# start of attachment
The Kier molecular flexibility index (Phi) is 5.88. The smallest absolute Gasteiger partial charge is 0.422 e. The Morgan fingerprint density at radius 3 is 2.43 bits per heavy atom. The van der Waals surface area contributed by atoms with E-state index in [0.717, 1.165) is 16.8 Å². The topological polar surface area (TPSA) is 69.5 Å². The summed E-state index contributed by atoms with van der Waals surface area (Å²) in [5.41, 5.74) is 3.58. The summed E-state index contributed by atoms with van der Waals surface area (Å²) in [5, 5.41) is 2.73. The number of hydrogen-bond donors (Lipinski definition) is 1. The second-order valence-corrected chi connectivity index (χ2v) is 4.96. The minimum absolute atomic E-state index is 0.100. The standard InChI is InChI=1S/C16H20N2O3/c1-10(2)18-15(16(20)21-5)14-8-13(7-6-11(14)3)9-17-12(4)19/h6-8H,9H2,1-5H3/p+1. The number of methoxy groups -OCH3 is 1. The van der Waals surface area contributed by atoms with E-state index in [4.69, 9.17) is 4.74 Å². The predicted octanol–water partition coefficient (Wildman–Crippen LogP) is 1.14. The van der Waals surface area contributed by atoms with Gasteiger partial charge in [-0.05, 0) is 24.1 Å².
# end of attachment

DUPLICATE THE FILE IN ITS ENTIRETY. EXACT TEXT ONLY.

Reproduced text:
The Kier molecular flexibility index (Phi) is 5.88. The smallest absolute Gasteiger partial charge is 0.422 e. The Morgan fingerprint density at radius 3 is 2.43 bits per heavy atom. The van der Waals surface area contributed by atoms with E-state index in [0.717, 1.165) is 16.8 Å². The topological polar surface area (TPSA) is 69.5 Å². The summed E-state index contributed by atoms with van der Waals surface area (Å²) in [5.41, 5.74) is 3.58. The summed E-state index contributed by atoms with van der Waals surface area (Å²) in [5, 5.41) is 2.73. The number of hydrogen-bond donors (Lipinski definition) is 1. The second-order valence-corrected chi connectivity index (χ2v) is 4.96. The minimum absolute atomic E-state index is 0.100. The standard InChI is InChI=1S/C16H20N2O3/c1-10(2)18-15(16(20)21-5)14-8-13(7-6-11(14)3)9-17-12(4)19/h6-8H,9H2,1-5H3/p+1. The number of methoxy groups -OCH3 is 1. The van der Waals surface area contributed by atoms with E-state index in [4.69, 9.17) is 4.74 Å². The predicted octanol–water partition coefficient (Wildman–Crippen LogP) is 1.14. The van der Waals surface area contributed by atoms with Gasteiger partial charge in [-0.05, 0) is 24.1 Å².